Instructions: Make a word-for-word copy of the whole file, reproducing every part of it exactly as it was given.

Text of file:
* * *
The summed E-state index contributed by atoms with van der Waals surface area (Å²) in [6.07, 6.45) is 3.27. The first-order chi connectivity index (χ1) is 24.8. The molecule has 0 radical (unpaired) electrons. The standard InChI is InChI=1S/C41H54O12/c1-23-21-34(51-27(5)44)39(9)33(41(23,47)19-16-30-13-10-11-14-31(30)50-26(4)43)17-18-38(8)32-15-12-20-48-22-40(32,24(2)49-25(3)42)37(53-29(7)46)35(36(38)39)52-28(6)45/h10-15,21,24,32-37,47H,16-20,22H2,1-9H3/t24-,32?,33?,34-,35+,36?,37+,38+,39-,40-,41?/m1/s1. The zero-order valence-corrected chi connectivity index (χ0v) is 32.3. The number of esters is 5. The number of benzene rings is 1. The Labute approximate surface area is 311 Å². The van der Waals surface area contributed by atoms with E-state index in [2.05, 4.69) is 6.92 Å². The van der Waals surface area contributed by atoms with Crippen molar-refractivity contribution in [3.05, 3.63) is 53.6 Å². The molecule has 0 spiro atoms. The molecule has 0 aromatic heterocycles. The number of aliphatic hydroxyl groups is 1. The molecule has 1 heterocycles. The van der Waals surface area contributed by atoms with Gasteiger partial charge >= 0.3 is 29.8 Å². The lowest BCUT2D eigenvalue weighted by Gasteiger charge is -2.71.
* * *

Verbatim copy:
The summed E-state index contributed by atoms with van der Waals surface area (Å²) in [6.07, 6.45) is 3.27. The first-order chi connectivity index (χ1) is 24.8. The molecule has 0 radical (unpaired) electrons. The standard InChI is InChI=1S/C41H54O12/c1-23-21-34(51-27(5)44)39(9)33(41(23,47)19-16-30-13-10-11-14-31(30)50-26(4)43)17-18-38(8)32-15-12-20-48-22-40(32,24(2)49-25(3)42)37(53-29(7)46)35(36(38)39)52-28(6)45/h10-15,21,24,32-37,47H,16-20,22H2,1-9H3/t24-,32?,33?,34-,35+,36?,37+,38+,39-,40-,41?/m1/s1. The zero-order valence-corrected chi connectivity index (χ0v) is 32.3. The number of esters is 5. The number of benzene rings is 1. The Labute approximate surface area is 311 Å². The van der Waals surface area contributed by atoms with E-state index in [2.05, 4.69) is 6.92 Å². The van der Waals surface area contributed by atoms with Crippen molar-refractivity contribution in [3.05, 3.63) is 53.6 Å². The molecule has 0 spiro atoms. The molecule has 0 aromatic heterocycles. The number of aliphatic hydroxyl groups is 1. The molecule has 1 heterocycles. The van der Waals surface area contributed by atoms with Gasteiger partial charge >= 0.3 is 29.8 Å². The lowest BCUT2D eigenvalue weighted by Gasteiger charge is -2.71.